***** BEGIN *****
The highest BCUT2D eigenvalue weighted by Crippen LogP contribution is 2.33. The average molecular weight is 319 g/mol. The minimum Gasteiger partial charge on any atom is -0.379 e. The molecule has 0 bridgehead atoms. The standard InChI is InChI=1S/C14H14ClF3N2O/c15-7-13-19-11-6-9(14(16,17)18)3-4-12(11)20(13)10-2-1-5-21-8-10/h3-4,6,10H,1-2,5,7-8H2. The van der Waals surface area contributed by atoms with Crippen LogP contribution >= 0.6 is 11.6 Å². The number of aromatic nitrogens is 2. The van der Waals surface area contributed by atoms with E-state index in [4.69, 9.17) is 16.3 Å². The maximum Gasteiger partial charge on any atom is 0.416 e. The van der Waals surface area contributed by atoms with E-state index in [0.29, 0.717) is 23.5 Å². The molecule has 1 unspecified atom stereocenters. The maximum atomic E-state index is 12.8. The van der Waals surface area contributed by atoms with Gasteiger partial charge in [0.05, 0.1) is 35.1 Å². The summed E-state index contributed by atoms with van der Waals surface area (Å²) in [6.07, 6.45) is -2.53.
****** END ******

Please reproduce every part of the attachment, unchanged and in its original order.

The highest BCUT2D eigenvalue weighted by Crippen LogP contribution is 2.33. The average molecular weight is 319 g/mol. The minimum Gasteiger partial charge on any atom is -0.379 e. The molecule has 0 bridgehead atoms. The standard InChI is InChI=1S/C14H14ClF3N2O/c15-7-13-19-11-6-9(14(16,17)18)3-4-12(11)20(13)10-2-1-5-21-8-10/h3-4,6,10H,1-2,5,7-8H2. The van der Waals surface area contributed by atoms with Crippen LogP contribution >= 0.6 is 11.6 Å². The number of aromatic nitrogens is 2. The van der Waals surface area contributed by atoms with E-state index in [4.69, 9.17) is 16.3 Å². The maximum Gasteiger partial charge on any atom is 0.416 e. The van der Waals surface area contributed by atoms with E-state index in [0.29, 0.717) is 23.5 Å². The molecule has 1 unspecified atom stereocenters. The maximum atomic E-state index is 12.8. The van der Waals surface area contributed by atoms with Gasteiger partial charge in [0.05, 0.1) is 35.1 Å². The summed E-state index contributed by atoms with van der Waals surface area (Å²) in [6.07, 6.45) is -2.53.